Nutrition facts were (using Living Cookbook software) calculated using my homemade soymilk and  1/4 cup olive oil.  I calculated it using various kinds of nondairy milk and the nutrition facts are in this range no matter what you use (except for full-fat coconut milk).  21 calories a tablespoon is pretty darn good, considering regular mayonnaise (even vegan) contains about 100 calories per tablespoon!

Nutrition Facts: (per tablespoon, using 1/4 cup oil in the recipe): Nutrition (per serving): 21.0 calories; 75% calories from fat; 1.8g total fat; 0.0mg cholesterol; 92.5mg sodium; 2.3mg potassium; 1.1g carbohydrates; 0.0g fiber; 0.1g sugar; 1.1g net carbs; 0.2g protein; 0.6 points.


Omit the salt and use 3 T. miso (not a dark variety)and/or omit the mustard powder and use chili/garlic flax oil

“SECRET BURGER SAUCE”: Mix to taste, Veggiennaise (already set and chilled), ketchup, and pickle relish; or you could use Veggiennaise, ketchup and mustard, or Veggienaise and a ketchup-style chili sauce.


You can make tasty sandwich spreads by blending half vegan mayonnaise (blended but not set), and half grainy gourmet or creamy Dijon mustard (for a "Dijonnaise"), OR, for serious miso fans, light soy or chickpea miso.
To make a delicious garlic dip for cold, steamed vegetables and artichokes, omit the dry mustard and add 4-6 peeled raw cloves of garlic while blending. This also makes a good spread for making garlic toast.
Tartar Sauce:
Use dill pickle brine instead of plain vinegar. To the blended, but not set, mayonnaise, add 3/4 c. minced raw onion and 3/4 c. minced dill pickle. If you have no pickles, use chopped cucumber with dillweed and white wine vinegar to taste. Capers are optional, in my opinion.
Old-Fashioned Russian Dressing:
This dressing is a traditional addition to many deli sandwiches.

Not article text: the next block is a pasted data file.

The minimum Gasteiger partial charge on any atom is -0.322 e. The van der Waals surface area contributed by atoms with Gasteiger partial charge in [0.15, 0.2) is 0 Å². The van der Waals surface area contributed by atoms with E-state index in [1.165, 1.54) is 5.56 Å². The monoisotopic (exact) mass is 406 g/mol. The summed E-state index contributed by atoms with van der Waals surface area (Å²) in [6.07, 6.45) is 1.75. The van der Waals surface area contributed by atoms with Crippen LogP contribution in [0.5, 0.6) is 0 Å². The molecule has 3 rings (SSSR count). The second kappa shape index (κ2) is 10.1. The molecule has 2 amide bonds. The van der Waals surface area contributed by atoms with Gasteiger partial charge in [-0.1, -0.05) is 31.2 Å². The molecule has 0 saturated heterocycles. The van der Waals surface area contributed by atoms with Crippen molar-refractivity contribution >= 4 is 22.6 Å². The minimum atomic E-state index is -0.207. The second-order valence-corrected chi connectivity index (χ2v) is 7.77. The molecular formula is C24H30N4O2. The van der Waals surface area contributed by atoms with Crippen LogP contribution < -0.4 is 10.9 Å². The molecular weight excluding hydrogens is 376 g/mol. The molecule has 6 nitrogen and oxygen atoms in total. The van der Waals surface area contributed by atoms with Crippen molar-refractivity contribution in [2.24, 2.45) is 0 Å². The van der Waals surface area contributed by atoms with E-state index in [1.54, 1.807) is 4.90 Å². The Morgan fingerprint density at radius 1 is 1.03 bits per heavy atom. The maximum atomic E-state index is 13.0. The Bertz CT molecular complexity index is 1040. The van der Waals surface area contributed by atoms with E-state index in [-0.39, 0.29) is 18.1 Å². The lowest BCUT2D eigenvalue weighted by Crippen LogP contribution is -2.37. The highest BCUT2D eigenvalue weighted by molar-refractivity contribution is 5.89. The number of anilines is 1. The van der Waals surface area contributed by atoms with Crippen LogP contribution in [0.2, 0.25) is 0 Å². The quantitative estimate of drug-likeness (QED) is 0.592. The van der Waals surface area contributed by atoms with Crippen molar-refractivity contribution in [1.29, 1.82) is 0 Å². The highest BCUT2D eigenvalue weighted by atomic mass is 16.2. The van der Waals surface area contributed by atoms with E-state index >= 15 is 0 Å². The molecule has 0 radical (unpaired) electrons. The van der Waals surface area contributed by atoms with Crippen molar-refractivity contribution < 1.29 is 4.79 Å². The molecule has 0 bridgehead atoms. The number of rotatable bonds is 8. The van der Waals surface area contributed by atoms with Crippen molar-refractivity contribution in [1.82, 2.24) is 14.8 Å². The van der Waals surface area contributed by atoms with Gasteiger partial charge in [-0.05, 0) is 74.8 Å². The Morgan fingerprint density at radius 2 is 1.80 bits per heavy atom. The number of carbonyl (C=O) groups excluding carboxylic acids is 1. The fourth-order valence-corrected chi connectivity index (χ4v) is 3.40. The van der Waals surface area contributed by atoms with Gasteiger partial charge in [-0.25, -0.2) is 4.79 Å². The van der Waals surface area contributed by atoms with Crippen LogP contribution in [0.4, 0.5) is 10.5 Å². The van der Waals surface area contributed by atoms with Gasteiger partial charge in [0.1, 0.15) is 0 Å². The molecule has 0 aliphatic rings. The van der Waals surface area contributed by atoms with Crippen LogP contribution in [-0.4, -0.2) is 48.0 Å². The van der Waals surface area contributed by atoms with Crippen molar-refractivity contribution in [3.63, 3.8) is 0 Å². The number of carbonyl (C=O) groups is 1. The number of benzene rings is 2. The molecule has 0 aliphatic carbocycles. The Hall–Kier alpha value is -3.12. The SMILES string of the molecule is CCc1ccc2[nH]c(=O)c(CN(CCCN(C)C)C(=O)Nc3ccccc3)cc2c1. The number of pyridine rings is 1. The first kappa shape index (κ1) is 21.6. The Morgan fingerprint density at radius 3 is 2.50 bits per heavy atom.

To the blended but not set mayonnaise, add 2 T. prepared horseradish, 2 tsp. vegetarian worcestershire sauce, 1/2 c. ketchup-style chile sauce, and 2 tsp. grated onion.

Makes about 1 1/2 cups.
Mix together:
1 cup Veggiennaise (already chilled and set)
1/3 cup ketchup
1/2 tsp. onion powder
1/4 tsp. salt
1/8 tsp. garlic powder
3 Tbsp. sweet pickle relish
2 Tbsp. minced stuffed green olives

 Flavored mayonnaise can turn a quick sandwich or salad meals into a gourmet treat. Try these suggestions, and then invent your own.
1.) Use cranberry or other berry vinegar, or white balsamic, champagne, or sherry vinegar, or lime juice, instead of ordinary vinegar (or lemon juice).
2.) Use your favorite herbal vinegar plus 3 to 4 T. of the appropriate fresh herb.
Add while the Veggiennaise is still runny (don't add AFTER the mayo is set, or it will get "soupy"), add one of these:
3.) 3 T. minced pickled jalapeños
4.) 3 minced chile chipotles
5.) several tablespoons vegan Pesto OR pureéd roasted red pepper OR pureéd sun-dried tomatoes (oil-packed--I rinse the oil off-- or soaked,dried ones)
6.) 1 T. minced or grated fresh ginger
7.) 2 T. prepared horseradish
8.) 1 T. curry powder
9.) 1/4 c. or more minced fresh herbs, such as basil, mint, oregano, cilantro, tarragon, etc..
10.) 1/3 c. chopped chives, 1 T. grated lemon zest (preferably organic) and Louisiana hot sauce to taste  
(this makes "Creole Mayonnaise")
11.) 1 T. Chinese hoisin sauce (or 1/2 T. EACH dark or red miso and maple syrup)
2.) 1/4-1/2 c. salsa
13.) 1-2 tsp. wasabi (Japanese green horseradish) powder
14.) 2 T. citrus zest (preferably organic)
15.) 1/4-1/3 c. minced Japanese-style pink pickled ginger
16.) 3-6 T. of your favorite chutney
 17.) 12-18 cloves (1 head) roasted garlic

For those allergic to corn and or gluten: 
It's harder to find than other starches, but wheat starch can be used like cornstarch more easily (tsp. for tsp.) than, say, arrowroot, which I have never had success with.  Wheat starch is easily available from and it is gluten-free! (See  )  I have also purchased it in Asian food stores and the International sections of some supermarkets.  Food Scientist Shirley O. Corriher (who I will mention more about below) says: "Asian grocery stores are a great place to buy starches. They have arrowroot, potato starch, rice starch, tapioca starch (a powder), wheat starch, etc. at a fraction of their cost in regular stores."